Brigantessa Ends Its Five-Year Run on East Passyunk Avenue
A new restaurant called Ember & Ash is already planned for the space.
Brigantessa, the Neapolitan pizzeria on East Passyunk Avenue and sister restaurant of Le Virtù, has been sold to new owners. Its last day will be New Year’s Eve.
The owners, Francis Cratil Cretarola and Cathy Lee, issued this statement:
After five years on East Passyunk, we’re turning the business over to others who want to make their own positive imprint on the Avenue. We wish them the best and will offer any help we can provide. Thank you to all our guests, especially the many who became devoted regulars. It was our pleasure to meet and serve you. Thanks to all our employees who gave their heart and soul to the business. We are in your debt. Thank you to all who helped us support good causes like Planned Parenthood, Human Rights Campaign, immigrant healthcare (Puentes de Salud) and rights, and Andrew Jackson Middle School’s music programs. We will concentrate on Le Virtu, continue to celebrate Abruzzese culture back in the neighborhood that provided a landing spot for many of the region’s immigrants, and double down on our advocacy for all immigrants. All outstanding Brigantessa gift cards will be honored at Le Virtu. Our last day of service will be New Year’s Eve.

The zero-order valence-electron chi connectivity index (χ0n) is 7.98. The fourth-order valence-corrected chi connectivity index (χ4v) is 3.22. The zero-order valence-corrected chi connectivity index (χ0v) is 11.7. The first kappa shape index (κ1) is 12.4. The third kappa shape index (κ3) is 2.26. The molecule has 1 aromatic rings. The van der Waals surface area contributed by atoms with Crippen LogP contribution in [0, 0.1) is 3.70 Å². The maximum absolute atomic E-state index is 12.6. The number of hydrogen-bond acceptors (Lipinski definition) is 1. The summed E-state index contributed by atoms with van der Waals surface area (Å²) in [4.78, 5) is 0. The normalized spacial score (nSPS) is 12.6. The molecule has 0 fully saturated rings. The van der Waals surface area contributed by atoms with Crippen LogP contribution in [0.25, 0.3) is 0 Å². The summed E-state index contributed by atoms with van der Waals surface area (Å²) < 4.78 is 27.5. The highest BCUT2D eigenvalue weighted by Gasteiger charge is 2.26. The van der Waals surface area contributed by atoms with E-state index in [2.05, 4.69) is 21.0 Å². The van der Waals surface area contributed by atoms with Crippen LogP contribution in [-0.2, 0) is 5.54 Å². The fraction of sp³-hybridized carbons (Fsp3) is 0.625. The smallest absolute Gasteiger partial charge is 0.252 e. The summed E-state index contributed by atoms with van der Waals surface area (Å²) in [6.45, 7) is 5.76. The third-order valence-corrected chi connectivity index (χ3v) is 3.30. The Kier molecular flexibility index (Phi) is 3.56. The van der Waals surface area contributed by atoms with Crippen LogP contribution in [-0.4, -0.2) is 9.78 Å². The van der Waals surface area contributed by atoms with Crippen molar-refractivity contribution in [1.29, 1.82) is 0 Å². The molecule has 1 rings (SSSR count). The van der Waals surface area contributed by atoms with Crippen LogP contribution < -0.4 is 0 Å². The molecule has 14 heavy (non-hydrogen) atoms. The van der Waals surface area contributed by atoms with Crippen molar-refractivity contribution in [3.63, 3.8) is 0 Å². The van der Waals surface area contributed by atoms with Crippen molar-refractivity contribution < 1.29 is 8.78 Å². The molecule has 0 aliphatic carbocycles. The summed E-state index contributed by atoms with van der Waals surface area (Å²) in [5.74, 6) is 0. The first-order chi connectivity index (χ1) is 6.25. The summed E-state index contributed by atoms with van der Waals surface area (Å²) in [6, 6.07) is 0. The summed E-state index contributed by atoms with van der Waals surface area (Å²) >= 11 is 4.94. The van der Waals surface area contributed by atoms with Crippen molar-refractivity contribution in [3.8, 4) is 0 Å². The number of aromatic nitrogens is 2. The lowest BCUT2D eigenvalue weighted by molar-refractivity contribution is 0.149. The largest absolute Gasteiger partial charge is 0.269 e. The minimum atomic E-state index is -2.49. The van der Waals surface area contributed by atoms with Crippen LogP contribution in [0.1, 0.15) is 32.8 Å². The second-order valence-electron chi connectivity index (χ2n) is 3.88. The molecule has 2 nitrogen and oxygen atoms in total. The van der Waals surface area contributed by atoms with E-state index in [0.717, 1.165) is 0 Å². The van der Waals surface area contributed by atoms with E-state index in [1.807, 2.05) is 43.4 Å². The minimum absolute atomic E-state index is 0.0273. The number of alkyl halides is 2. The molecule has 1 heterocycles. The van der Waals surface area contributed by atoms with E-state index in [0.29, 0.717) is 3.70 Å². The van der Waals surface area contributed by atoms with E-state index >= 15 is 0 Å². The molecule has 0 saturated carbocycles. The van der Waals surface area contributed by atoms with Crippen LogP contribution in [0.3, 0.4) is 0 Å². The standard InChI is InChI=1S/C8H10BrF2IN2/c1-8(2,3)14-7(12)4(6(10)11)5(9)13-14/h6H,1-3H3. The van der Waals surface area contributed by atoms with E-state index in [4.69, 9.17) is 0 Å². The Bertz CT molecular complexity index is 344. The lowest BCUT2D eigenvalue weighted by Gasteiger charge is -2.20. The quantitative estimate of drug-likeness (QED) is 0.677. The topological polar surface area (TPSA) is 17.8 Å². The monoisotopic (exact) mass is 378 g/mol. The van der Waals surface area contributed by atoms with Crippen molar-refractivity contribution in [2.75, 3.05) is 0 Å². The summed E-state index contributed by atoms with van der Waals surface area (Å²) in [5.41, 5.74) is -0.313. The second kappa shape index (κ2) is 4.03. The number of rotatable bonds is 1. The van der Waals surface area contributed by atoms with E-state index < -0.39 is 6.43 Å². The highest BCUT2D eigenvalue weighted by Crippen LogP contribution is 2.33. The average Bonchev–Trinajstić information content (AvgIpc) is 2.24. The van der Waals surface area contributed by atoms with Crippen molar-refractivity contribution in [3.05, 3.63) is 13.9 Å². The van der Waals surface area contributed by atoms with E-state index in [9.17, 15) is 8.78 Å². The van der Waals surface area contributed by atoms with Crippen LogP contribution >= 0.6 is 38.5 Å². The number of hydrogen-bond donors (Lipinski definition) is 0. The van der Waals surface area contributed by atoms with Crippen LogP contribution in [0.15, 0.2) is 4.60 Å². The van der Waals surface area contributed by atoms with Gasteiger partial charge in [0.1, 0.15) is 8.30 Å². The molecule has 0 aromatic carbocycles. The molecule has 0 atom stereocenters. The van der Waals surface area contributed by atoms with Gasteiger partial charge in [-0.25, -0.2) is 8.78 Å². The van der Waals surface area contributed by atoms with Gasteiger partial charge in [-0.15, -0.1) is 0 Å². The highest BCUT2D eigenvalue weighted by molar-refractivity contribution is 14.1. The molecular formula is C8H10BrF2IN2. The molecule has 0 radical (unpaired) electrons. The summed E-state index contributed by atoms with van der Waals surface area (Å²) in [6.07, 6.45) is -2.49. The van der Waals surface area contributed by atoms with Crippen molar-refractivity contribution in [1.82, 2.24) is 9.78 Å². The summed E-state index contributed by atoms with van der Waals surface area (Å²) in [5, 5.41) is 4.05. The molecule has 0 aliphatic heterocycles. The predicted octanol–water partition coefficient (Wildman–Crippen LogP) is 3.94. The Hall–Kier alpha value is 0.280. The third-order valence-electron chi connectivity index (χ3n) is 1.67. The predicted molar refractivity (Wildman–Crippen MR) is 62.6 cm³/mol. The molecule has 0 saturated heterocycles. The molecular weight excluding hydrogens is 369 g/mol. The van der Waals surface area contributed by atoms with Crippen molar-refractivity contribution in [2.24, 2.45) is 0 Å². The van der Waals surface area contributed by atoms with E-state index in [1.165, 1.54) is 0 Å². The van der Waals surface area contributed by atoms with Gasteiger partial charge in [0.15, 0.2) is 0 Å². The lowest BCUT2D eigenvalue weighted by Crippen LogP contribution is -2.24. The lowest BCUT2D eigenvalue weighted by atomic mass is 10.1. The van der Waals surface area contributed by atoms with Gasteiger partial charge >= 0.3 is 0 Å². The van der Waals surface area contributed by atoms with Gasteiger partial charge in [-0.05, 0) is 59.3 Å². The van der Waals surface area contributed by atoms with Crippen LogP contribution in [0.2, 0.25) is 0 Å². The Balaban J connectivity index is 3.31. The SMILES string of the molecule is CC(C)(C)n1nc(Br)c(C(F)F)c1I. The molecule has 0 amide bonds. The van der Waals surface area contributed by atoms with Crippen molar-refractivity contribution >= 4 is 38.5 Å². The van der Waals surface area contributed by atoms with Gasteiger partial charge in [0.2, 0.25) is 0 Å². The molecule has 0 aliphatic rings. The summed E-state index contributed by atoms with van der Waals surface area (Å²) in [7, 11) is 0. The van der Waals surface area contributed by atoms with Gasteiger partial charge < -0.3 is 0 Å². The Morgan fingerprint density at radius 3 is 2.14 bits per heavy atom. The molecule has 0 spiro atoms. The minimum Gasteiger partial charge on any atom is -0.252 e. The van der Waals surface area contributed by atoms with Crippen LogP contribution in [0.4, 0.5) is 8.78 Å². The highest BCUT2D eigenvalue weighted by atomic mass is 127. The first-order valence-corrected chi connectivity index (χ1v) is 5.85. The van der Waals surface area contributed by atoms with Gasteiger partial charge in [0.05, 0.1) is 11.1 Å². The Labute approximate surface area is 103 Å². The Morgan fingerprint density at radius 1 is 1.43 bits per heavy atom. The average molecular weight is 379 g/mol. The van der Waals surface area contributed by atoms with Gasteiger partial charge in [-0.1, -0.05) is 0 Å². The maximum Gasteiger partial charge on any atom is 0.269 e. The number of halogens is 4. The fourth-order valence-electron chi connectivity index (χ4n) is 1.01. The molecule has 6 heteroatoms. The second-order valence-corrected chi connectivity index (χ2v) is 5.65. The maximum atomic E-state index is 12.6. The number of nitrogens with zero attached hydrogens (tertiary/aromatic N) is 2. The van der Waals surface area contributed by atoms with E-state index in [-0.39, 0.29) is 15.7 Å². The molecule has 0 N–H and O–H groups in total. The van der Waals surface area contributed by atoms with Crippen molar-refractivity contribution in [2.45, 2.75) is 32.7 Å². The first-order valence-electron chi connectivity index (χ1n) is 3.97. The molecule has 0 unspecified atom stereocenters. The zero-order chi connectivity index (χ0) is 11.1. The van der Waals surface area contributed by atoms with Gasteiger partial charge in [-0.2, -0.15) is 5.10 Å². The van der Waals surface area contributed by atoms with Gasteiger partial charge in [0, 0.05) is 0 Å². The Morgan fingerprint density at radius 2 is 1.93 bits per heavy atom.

Cratil Cretarola and Lee opened their Neapolitan pizzeria and southern Italian restaurant in 2014 in partnership with Joe and Angela Cicala, Le Virtu’s chefs at the time. Critics loved it for its commitment to providing an authentic, convivial southern Italian dining experience (even the wood burning pizza oven was imported from Italy), diners loved it because Brigantessa did two things very well: pizza and beer.
It had some troubles. There was the nasty split from the Cicalas. And then there was that whole chef-de-cuisine-making-anti-semetic-comments-and-Instagram-posts thing.
And now, under new ownership, it will become an entirely different concept this spring: Ember & Ash.
Chefs Scott Calhoun and David Feola (both previously from Jean-Georges) are planning a nose-to-tail restaurant celebrating the peasant foods of the world in the same space, according to the Inquirer. “Open fire cooking on a custom made grill,” Calhoun tells me.